Unfamiliar Relations: Family and History in South Asia
Rutgers University Press, 2004 - History - 302 pages
Unfamiliar Relations restores the family and its many forms and meanings to a central place in the history of South Asia between the seventeenth and nineteenth centuries.
In her incisive introduction, Indrani Chatterjee argues that the recent wealth of scholarship on ethnicity, sexuality, gender, imperialism, and patriarchy in South Asia during the colonial period often overlooks careful historical analysis of the highly contested concept of family. Together, the essays in this book demolish "family" as an abstract concept in South Asian colonial history, demonstrating its exceedingly different meanings across temporal and geographical space.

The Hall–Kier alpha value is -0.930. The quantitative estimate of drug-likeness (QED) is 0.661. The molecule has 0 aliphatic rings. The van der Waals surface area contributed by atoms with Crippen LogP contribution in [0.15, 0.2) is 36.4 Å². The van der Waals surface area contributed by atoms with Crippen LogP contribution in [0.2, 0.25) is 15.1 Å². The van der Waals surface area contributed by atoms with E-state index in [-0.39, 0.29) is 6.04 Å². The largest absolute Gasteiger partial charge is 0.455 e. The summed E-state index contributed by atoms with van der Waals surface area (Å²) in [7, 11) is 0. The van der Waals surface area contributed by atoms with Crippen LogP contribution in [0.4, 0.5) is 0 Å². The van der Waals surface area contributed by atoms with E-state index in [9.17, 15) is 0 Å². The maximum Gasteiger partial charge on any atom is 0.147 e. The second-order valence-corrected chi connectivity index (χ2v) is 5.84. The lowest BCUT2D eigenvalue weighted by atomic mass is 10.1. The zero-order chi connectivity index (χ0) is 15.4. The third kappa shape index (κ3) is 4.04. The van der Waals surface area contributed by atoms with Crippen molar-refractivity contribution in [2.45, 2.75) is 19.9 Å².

The scholarship in this volume reveals a far more complex set of dynamics than a simple binary between indigenous and colonial forms and structures. It approaches this study from the pre-colonial period on, rather than backwards as has been the case with previous scholarship. Topics include a British colonial officer who married a Mughal noblewoman and converted to Islam around the turn of the nineteenth century, the role gossip and taboo play in the formation of Indian family history, and an analysis of social relations in the penal colony on the Andaman Islands.
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Narratives and Politics
The Family Feud as a Political Resource
Becoming and Making Family in Hindustan
The Case of James Achilles Kirkpatrick
Family as a Contested Concept
Kin Clan and Power in Colonial South India
Gossip Taboo and Writing Family History
Producing Families in
Notes on Contributors